A study of genetic data from over 50,000 people has revealed a genetic link to migraine, and is providing new information about the source of migraine and its treatment.
First of all, why are we even looking for genetic links? Well, for some time now we’ve had a reasonably good theory that migraine is genetically-based. Just a good guess? No, research up to this point has given us good reason to suspect that genetics play a large role in migraine.
Genetics and Migraine: Why we know so little
Now genetic research is still relatively young. We have a lot to learn. So it will take time to learn how various genetic factors impact our health.
However, with migraine we got a head start. Certain types of migraine have a strong relation to family ties, and have a strong genetic factor. So these have been studied an unusual amount (read: familial hemiplegic migraine). And as we’ve learnt how these genetic links work, we’ve come to believe that there are strong genetic links to other types of migraine as well. And, in fact, we’ve found that many migraineurs have certain genetic abnormalities.
There is an increasing body of evidence for the concept of central neuronal hyperexcitability as a pivotal physiological disturbance predisposing to migraine (Welch et al., 1990). The reasons for increased neuronal excitability are likely multifactoral, with an underlying genetic basis. Genetic studies have revealed an abnormality of calcium channels that has been introduced as a potential mechanism of interictal neuronal excitability (Ophoff et al., 1996)…
In other words, this is at least one way that a genetic factor seems to make the migraine brain different – more excitable.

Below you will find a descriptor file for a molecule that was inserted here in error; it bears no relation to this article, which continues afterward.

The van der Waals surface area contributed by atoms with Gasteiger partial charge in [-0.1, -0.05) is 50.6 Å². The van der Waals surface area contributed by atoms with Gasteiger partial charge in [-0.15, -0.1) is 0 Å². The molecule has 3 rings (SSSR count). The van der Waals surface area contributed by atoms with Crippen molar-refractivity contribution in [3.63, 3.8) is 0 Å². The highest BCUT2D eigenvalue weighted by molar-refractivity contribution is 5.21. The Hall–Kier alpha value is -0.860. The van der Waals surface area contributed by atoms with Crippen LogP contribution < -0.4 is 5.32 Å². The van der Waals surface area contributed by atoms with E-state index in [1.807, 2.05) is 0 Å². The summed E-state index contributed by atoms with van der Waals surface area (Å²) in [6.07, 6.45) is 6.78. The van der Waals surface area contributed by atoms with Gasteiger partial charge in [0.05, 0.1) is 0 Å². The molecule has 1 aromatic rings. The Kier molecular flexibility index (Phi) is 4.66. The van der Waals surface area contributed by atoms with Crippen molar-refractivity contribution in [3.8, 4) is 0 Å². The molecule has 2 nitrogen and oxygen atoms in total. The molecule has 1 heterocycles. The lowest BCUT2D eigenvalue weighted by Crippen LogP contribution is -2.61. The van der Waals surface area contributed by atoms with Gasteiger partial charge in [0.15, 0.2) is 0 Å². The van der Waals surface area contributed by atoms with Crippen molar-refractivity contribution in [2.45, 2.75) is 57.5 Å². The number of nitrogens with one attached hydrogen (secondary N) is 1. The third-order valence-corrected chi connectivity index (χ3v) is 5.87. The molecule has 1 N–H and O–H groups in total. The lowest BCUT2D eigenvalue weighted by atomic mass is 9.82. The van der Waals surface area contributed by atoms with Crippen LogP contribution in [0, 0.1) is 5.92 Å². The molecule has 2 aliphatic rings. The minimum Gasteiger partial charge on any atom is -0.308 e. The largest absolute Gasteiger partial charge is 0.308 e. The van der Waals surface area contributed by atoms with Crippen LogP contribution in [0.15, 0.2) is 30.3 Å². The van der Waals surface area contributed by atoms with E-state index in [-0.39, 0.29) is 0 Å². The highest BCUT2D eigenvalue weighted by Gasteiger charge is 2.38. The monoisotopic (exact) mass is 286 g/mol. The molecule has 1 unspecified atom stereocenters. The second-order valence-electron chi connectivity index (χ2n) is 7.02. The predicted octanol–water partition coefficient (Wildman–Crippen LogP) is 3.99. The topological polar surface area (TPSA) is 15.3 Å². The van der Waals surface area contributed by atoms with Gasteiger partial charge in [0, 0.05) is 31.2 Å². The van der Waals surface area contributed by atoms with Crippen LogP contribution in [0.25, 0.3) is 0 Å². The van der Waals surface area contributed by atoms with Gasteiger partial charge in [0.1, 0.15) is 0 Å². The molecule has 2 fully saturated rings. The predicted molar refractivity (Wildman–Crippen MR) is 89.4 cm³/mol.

The 2010 Migraine Genetics Study
The recently published study came from the International Headache Genetics Consortium, a cooperation of researchers from around the world. The genetic profiles of thousands of people, both migraineurs, and non-migraineurs, were studied. The chair of the consortium, Dr Aarno Palotie, says,"This is the first time we have been able to peer into the genomes of many thousands of people and find genetic clues to understand common migraine. Studies of this kind are possible only through large-scale international collaboration — bringing together the wealth of data with the right expertise and resources — so that we could pick out this genetic variant. This discovery opens new doors to understand common human diseases."
And the results?
Patients with a DNA variant on Chromosome 8 between two genes (PGCP and MTDH/AEG-1) have a significantly greater risk of developing migraine. Why? The link appears to relate to something called glutamate.
Glutamate is a common neurotransmitter – it transmits messages in the body. In fact, it transmits pain signals. This particular DNA variant regulates glutamate levels. Is build-up of glutamate causing problems? If so, could we create a targeted treatment to prevent it?
Actually, glutamate has already been the target of research into migraine treatment. Take for example Tezampanel, and ADX10059. Namenda (memantine) is an example of a treatment already being used for migraine, which deals with glutamate.
There is still a long way to go in these studies. For one thing, it’s likely that more genetic factors will be found relating to migraine. Also, even this link needs more study. How common is it? Does it really lie at the heart of migraine in general, or only more severe versions? What about various types of chronic headache?
However, this is more evidence that we’ve come a long way in migraine research, and are getting a much better picture of what’s really going on in the body of a migraineur.
More on this study: First Genetic Link to Common Migraine Exposed